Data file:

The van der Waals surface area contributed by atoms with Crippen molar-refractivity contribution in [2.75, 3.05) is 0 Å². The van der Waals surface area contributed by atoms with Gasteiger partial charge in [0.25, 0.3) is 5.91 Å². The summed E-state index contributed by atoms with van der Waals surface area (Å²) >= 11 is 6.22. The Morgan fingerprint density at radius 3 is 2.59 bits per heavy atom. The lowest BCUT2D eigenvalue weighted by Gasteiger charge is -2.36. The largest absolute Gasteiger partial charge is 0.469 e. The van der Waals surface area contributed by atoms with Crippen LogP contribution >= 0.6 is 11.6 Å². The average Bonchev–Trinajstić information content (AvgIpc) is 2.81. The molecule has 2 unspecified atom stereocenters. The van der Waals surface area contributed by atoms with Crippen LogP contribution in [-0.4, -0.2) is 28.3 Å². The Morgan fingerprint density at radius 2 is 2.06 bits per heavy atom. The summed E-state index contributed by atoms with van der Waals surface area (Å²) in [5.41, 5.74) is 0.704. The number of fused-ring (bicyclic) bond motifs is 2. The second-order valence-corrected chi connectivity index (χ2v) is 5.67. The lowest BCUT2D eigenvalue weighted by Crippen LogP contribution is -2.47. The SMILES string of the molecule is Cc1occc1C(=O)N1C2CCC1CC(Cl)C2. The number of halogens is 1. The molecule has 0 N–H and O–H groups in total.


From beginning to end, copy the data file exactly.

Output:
The van der Waals surface area contributed by atoms with Crippen molar-refractivity contribution in [2.75, 3.05) is 0 Å². The van der Waals surface area contributed by atoms with Gasteiger partial charge in [0.25, 0.3) is 5.91 Å². The summed E-state index contributed by atoms with van der Waals surface area (Å²) >= 11 is 6.22. The Morgan fingerprint density at radius 3 is 2.59 bits per heavy atom. The lowest BCUT2D eigenvalue weighted by Gasteiger charge is -2.36. The largest absolute Gasteiger partial charge is 0.469 e. The van der Waals surface area contributed by atoms with Crippen LogP contribution >= 0.6 is 11.6 Å². The average Bonchev–Trinajstić information content (AvgIpc) is 2.81. The molecule has 2 unspecified atom stereocenters. The van der Waals surface area contributed by atoms with Crippen LogP contribution in [-0.4, -0.2) is 28.3 Å². The Morgan fingerprint density at radius 2 is 2.06 bits per heavy atom. The summed E-state index contributed by atoms with van der Waals surface area (Å²) in [5.41, 5.74) is 0.704. The number of fused-ring (bicyclic) bond motifs is 2. The second-order valence-corrected chi connectivity index (χ2v) is 5.67. The lowest BCUT2D eigenvalue weighted by Crippen LogP contribution is -2.47. The SMILES string of the molecule is Cc1occc1C(=O)N1C2CCC1CC(Cl)C2. The number of halogens is 1. The molecule has 0 N–H and O–H groups in total.